[This week, Andy Baio from Waxy.org, creator of the Yahoo!-purchased social events site Upcoming, is attending GDC as a guest 'Web 2.0/geek culture/game culture crossover' observer, and blogging about it both on his popular blog and Gamasutra. Here's his first dispatch from the wilds of San Francisco.]
I'm already overwhelmed at my first Game Developers Conference, and from what I've heard, things don't even really get moving until tomorrow! The first two days are dominated by a number of excellent summits and tutorials, but apparently, the real action doesn't start until tomorrow when the game competitions, expo floor, major announcements, and big keynotes all begin in the morning.
I'm very interested in the parallels between gaming and web, and how the lines have blurred between game-like social software and social games.
With that in mind, several people told me Worlds in Motion summit would be most relevant to my interests with sessions that "delve into online worlds, social gaming and media and player created activity, providing insight for developers of all backgrounds into how the game industry is collectively building socialization into games and integrating personalization and player-generated content into gameplay."
Instead, I've found the most inspiring and innovative talks have been in the Independent Games Summit. Unlike the companies in World in Motion, these tiny two-person startups and student projects are operating on a shoestring budget and exploring territory that the big guys aren't.
It seems like most of the interesting new projects are happening on the web or as PC/Mac downloads, partly because they don't have the funding or support to acquire dev kits for the consoles and partly because it gives them more control over their own fate. (For example, Xbox Live Arcade costs a minimum of $125,000 to create a game. The overhead for a Flash game, like starting a website, is mostly your own time.)
And because they have so many resource constraints, they're developing gameplay that's often experimental and completely unique. The IGF finalists are a laundry list of intriguing gameplay ideas (many of which I've mentioned on Waxy before):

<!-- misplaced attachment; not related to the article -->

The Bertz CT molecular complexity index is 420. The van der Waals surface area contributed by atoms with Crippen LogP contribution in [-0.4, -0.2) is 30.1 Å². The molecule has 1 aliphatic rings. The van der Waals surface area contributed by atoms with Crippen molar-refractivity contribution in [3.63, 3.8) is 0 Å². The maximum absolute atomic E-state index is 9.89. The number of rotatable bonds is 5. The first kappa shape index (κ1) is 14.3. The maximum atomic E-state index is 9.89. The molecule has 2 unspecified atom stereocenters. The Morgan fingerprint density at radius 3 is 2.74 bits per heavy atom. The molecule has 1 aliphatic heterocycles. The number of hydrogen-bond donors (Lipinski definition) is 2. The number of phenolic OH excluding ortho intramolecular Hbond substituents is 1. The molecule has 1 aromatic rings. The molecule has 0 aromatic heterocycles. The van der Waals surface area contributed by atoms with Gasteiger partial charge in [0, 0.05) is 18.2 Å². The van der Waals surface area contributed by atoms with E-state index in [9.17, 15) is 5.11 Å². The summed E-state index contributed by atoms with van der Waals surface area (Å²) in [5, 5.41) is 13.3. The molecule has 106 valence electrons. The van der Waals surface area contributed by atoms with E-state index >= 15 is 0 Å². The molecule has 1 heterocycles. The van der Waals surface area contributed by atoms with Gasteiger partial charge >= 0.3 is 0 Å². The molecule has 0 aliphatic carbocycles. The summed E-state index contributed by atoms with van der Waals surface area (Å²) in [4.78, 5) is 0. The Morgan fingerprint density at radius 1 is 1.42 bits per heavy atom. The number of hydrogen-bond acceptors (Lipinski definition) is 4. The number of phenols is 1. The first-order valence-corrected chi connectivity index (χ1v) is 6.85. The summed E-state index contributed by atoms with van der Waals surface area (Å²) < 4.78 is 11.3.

Audiosurf, a rhythm/racing/puzzle game that analyzes and visualizes your MP3 collection to create a dynamic 3D racetrack with characteristics pulled from tone, tempo, and volume.
The Path, a horror game based on Little Red Riding Hood, with ambient music by Jarboe. If you follow the path before you, you lose the game.
Several speakers have discussed how the art and design are more important than the technology, that games are more about conjuring emotion than showing off graphical effects. Aquaria co-creator Alec Holowka described game development as a Zelda Triforce, with three parts of Art/Design, Business/Marketing, and Technology.
Some games, like movie-licensed games, are led by business but have poor technology and design.Others, like many big-budget games, are led by technology. Indie games need to support their work with honest marketing and solid technology, but it's the creator's voice, vision, and passion that ultimately make the game resonate with an audience.
Anyway, I'm looking forward to playing and meeting this year's finalists tomorrow when the IGF Pavilion opens tomorrow.
Some notable quotes from the first couple of days of the show:
Gabe Zichermann on Facebook and eBay as MMOs: "I think we need to acknowledge there are things in life that are fun that game designers didn't make... People are engaged in playing all the time -- they're not fake worlds a game designer made... Everybody plays games all the time, whether we as game designers make them or not."
Raph Koster on virtual worlds: "We're building theme parks instead of parks."
Tracy Fullerton from USC Game Innovation Lab: "Indie's not about finding a backdoor into the industry or building games on a shoestring budget. It's about tearing down walls to create a new culture."